Leslie reminded me yesterday that my post about our southwest road trip did not mention a rather freaky experience trying to find a place to eat on our last night. It had been a long day of driving from the Grand Canyon to Nephi, Utah (pronounced “KNEE-fie”). Sitting at the Chevron waiting for the tank to fill we decided that a sit-down meal with a beer sounded good. The only option we could see was JC Mickelson’s Restaurant, across
the street. Once inside we were greeted by a host of weird people. The owner or manager, a tall, pale, bearded man, wore sneakers, white socks, khaki shorts, and a Hawaiian shirt. He greeted us and handed two menus to a small, pretty young girl of about 11 or 12 (although who can be sure these days?), who gleefully informed us that the night’s special was prime rib. I interrupted their excitement about the opportunity to serve us by asking if they served beer. Much wind escaped from sails. “No,” the manager said. He then generously tried to think of a place that could accommodate our request. “Not in this town,” he concluded. We thanked them and left, and headed over to Burger King.
We’d been too tired to realize how naive we were expecting to get a beer in Nephi. It’s funny now, but once we realized the hold of Mormons on small towns in Utah and the control they have over things like the basic human right to have a beer with your burger after a long drive, we were kind of pissed. But we got over it and headed to Wendover, where we camped in a Baptist church parking lot just below a row of strip clubs on the west end of town (the Nevada side).
In thinking about our irritation with Mormon “dry” policies or whatever you want to call their crass violation of our 94th Amendment right to a beer after a long day of travel, it occurred to me that we might be guilty of a double standard when comparing Utah with the Diné (Navajo; also spelled Dineh) and Hopi reservations. Inside the nearly 13 million acres bounding the Diné reservation, inside which sits the 1.5 million acre Hopi reservation, it is a crime to possess or consume alcohol. If we’d been stopped by tribal police for some reason, they could have searched our van and arrested us for the beer and wine we had inside. Thankfully that didn’t happen (or you would have much longer blog entries from me).
There are lots of ways to look at this. First, not being able to buy or drink a beer anywhere you want to just plain sucks. But then you have to think about the “respect for different cultures” we try to make part of our creed. I respect and appreciate American Indian cultures far more than I do Mormonism, which is more of a religion dictating a dogmatic and particularly natural resource-abusive lifestyle than a “culture,” but I’m sure real anthropologists would disagree. I’m probably equally familiar with Mormonism as I am with Native American ways of life, but what I know of both makes it easy for me to favor the latter. Indians have been screwed on this continent since before Columbus arrived, yet
they have continued to contribute some very positive things to civilization in the form of art, architecture, farming, medicine, and spirituality. The only really positive thing I can say about what I know of Mormonism is that they appear to teach decent manners to their kids; if you watch a Mormon family at a restaurant, you won’t usually see a bunch of kids running around like Tasmanian devils who think they’re in their own living room. I won’t go into the long list of what I don’t like about Mormonism, but suffice it to say that they don’t elicit the same level of appreciation in me as American Indians do.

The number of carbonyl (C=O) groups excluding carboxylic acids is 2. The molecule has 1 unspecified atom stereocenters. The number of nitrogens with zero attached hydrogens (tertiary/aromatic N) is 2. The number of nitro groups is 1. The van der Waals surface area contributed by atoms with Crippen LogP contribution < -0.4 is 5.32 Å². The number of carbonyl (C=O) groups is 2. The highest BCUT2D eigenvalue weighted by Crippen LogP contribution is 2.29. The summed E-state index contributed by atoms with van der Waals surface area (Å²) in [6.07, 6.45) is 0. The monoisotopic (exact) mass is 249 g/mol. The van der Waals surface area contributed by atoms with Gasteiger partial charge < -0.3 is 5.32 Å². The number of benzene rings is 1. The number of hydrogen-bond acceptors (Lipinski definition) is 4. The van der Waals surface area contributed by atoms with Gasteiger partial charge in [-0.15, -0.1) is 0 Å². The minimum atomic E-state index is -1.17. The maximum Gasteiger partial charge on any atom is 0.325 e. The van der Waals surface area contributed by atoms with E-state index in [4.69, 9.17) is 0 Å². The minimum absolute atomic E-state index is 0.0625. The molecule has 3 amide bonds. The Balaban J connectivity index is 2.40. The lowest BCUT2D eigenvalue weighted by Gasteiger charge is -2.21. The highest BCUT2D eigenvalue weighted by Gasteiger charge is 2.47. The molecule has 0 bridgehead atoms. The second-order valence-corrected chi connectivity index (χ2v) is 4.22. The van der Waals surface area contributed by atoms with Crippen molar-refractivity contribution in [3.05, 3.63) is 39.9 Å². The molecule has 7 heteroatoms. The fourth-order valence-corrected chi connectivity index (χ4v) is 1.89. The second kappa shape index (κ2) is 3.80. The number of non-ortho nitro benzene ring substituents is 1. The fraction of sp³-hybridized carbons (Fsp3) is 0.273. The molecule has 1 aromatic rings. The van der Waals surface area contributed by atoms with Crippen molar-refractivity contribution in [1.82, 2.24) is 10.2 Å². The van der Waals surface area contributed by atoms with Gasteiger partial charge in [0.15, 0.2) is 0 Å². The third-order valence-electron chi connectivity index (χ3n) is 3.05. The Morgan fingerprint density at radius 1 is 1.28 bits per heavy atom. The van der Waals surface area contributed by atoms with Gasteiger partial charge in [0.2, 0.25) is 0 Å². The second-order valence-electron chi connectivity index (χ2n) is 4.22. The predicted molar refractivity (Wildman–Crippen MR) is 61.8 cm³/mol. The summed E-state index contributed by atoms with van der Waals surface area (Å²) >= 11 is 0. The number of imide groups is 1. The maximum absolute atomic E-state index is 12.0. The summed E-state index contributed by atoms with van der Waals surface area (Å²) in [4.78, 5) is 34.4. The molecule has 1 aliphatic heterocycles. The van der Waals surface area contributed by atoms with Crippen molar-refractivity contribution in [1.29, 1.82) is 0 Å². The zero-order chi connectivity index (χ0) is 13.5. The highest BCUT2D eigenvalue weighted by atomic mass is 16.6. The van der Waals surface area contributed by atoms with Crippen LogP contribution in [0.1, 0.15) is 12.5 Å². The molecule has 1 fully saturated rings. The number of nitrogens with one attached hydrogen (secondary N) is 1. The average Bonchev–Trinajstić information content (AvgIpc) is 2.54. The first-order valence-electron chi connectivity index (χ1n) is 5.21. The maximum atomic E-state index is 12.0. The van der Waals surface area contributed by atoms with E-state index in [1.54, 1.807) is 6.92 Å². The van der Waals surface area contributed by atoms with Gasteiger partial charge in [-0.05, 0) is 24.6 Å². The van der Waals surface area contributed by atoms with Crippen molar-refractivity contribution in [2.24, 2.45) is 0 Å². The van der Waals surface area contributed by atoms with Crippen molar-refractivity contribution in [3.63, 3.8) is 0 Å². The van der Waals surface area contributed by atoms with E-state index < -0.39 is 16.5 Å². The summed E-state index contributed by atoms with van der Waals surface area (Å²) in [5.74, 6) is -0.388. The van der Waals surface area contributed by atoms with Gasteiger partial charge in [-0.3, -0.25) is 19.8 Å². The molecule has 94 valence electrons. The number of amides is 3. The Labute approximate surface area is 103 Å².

So, to resolve the apparent double-standard of being pissed about not getting a beer in Nephi and appreciating and respecting Indian anti-alcohol policies, I think it’s fair to say that the situations are different enough that it really isn’t a double standard at all. It was – and still is – Indian land to begin with, so they should be allowed to set whatever policies they want and expect everyone passing through to abide by them. In Utah, though, the Mormon control of alcohol policy is excessive because the land there is not exclusively owned or inhabited by a single group. There, dryness should be personal choice. Is it beer:30 yet?
After years of hankering after and coveting our neighbors’ VW Eurovan Campers, Leslie and I finally put an end to all that unproductive desire and pulled the trigger on a lovely 2001 unit with about 64,000 miles on it.
Over the past four or five years I had learned a lot about these things, and waffled between going the old-school route with a chronically wimpy-motored Vanagon (especially the 4WD Syncro models), or a more modern, more powerful EVC. Various schools of thought compete with persuasive arguments about why their side is better: Vanagon campers are true Westfalias, engineered and built by Germans (as opposed to American company Winnebago, which made and installed the camper equipment in the Eurovans), with a better design, fit and finish. Vanagon campers have a better turning circle and more ground clearance, making them better suited to bad roads in faraway places (which really appealed to me). Vanagon campers have a much cooler “vibe” which almost seems to come from a kind of underdog ethos (a bizarre sensibility for a German product, regardless of the “volks” branding rhetoric) owing to their legendary lack of power, especially on hills. Eurovans, on the other hand, are roomier, have a much better power plant (especially the 2001-2003 models), making them better suited to road trips on the highway, especially in mountainous areas (which really appealed to Leslie). I think the deciding factor for me was that the Eurovan camper came with a 12,000 BTU heater, which was important for us since our favorite camping season is the fall when it can get very cold in the Idaho mountains. You can buy and install an aftermarket propane heater for the Vanagon camper, but it is expensive ($800) and a big job and puts out half the BTUs of the EVC heater.